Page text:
Characterization of evolutionary trend in squamate estrogen receptor sensitivity

Ryohei Yatsu, Yoshinao Katsu, Satomi Kohno, Takeshi Mizutani, Yukiko Ogino, Yasuhiko Ohta, Jan Myburgh, Johannes H. van Wyk, Louis J. Guillette, Shinichi Miyagawa, Taisen Iguchi

Research output: Contribution to journalArticlepeer-review

4 Citations (Scopus)


Steroid hormones are a key regulator of reproductive biology in vertebrates, and are largely regulated via nuclear receptor families. Estrogen signaling is regulated by two estrogen receptor (ER) subtypes alpha and beta in the nucleus. In order to understand the role of estrogen in vertebrates, these ER from various species have been isolated and were functionally analyzed using luciferase reporter gene assays. Interestingly, species difference in estrogen sensitivity has been noted in the past, and it was reported that snake ER displayed highest estrogen sensitivity. Here, we isolated additional ER from three lizards: chameleon (Bradypodion pumilum), skink (Plestiodon finitimus), and gecko (Gekko japonicus). We have performed functional characterization of these ERs using reporter gene assay system, and found high estrogen sensitivity in all three species. Furthermore, comparison with results from other tetrapod ER revealed a seemingly uniform gradual pattern of ligand sensitivity evolution. In silico 3D homology modeling of the ligand-binding domain revealed structural variation at three sites, helix 2, and juncture between helices 8 and 9, and caudal region of helix 10/11. Docking simulations indicated that predicted ligand-receptor interaction also correlated with the reporter assay results, and overall squamates displayed highest stabilized interactions. The assay system and homology modeling system provides tool for in-depth comparative analysis of estrogen function, and provides insight toward the evolution of ER among vertebrates.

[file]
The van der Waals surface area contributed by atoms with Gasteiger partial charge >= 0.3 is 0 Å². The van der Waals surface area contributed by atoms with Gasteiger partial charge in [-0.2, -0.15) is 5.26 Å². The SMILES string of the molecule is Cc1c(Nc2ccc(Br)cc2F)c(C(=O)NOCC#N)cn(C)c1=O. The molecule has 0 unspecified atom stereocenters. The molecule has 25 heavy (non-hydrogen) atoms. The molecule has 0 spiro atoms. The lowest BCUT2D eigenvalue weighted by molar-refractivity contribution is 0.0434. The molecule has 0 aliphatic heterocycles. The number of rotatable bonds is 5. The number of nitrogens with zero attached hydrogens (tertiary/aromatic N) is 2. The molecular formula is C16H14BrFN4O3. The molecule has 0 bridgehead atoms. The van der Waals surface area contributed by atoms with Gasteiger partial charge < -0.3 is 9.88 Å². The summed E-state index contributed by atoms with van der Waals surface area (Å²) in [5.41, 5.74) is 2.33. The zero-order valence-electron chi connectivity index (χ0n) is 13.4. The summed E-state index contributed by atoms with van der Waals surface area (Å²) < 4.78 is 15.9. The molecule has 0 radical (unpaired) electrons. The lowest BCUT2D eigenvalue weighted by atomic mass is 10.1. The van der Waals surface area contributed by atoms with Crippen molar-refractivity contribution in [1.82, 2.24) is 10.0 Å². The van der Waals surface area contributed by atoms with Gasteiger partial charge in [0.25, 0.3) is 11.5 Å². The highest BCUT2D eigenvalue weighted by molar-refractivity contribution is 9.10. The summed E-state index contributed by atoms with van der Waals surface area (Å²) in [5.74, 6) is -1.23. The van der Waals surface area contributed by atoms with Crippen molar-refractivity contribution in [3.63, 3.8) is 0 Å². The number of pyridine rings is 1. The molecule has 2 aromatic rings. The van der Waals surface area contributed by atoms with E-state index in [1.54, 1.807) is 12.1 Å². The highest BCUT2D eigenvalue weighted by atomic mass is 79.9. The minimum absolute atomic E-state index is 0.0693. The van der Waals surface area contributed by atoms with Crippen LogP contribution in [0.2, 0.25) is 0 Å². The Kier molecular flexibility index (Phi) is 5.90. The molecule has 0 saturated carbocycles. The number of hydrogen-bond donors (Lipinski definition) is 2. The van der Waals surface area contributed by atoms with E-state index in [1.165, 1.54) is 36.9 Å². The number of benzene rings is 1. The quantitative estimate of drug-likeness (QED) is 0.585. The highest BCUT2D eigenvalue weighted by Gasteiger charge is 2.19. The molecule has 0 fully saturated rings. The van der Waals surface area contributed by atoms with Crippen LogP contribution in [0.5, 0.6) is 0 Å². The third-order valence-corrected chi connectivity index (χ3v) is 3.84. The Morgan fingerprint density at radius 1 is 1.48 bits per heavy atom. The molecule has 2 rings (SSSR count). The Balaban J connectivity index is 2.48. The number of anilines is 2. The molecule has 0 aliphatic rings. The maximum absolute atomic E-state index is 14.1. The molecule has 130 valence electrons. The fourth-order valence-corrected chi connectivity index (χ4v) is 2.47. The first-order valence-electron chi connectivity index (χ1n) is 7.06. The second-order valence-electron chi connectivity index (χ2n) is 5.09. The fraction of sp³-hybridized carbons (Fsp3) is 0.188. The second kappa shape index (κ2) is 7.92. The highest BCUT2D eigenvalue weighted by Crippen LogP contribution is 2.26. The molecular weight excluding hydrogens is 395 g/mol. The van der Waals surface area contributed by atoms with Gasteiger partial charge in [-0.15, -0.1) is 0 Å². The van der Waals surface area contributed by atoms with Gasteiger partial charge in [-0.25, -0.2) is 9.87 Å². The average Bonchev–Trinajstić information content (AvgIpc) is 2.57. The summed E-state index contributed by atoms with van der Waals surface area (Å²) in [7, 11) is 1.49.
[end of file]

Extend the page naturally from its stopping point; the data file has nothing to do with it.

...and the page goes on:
Original languageEnglish
Pages (from-to)88-95
Number of pages8
JournalGeneral and Comparative Endocrinology
Publication statusPublished - Nov 1 2016
Externally publishedYes

All Science Journal Classification (ASJC) codes

  • Animal Science and Zoology
  • Endocrinology


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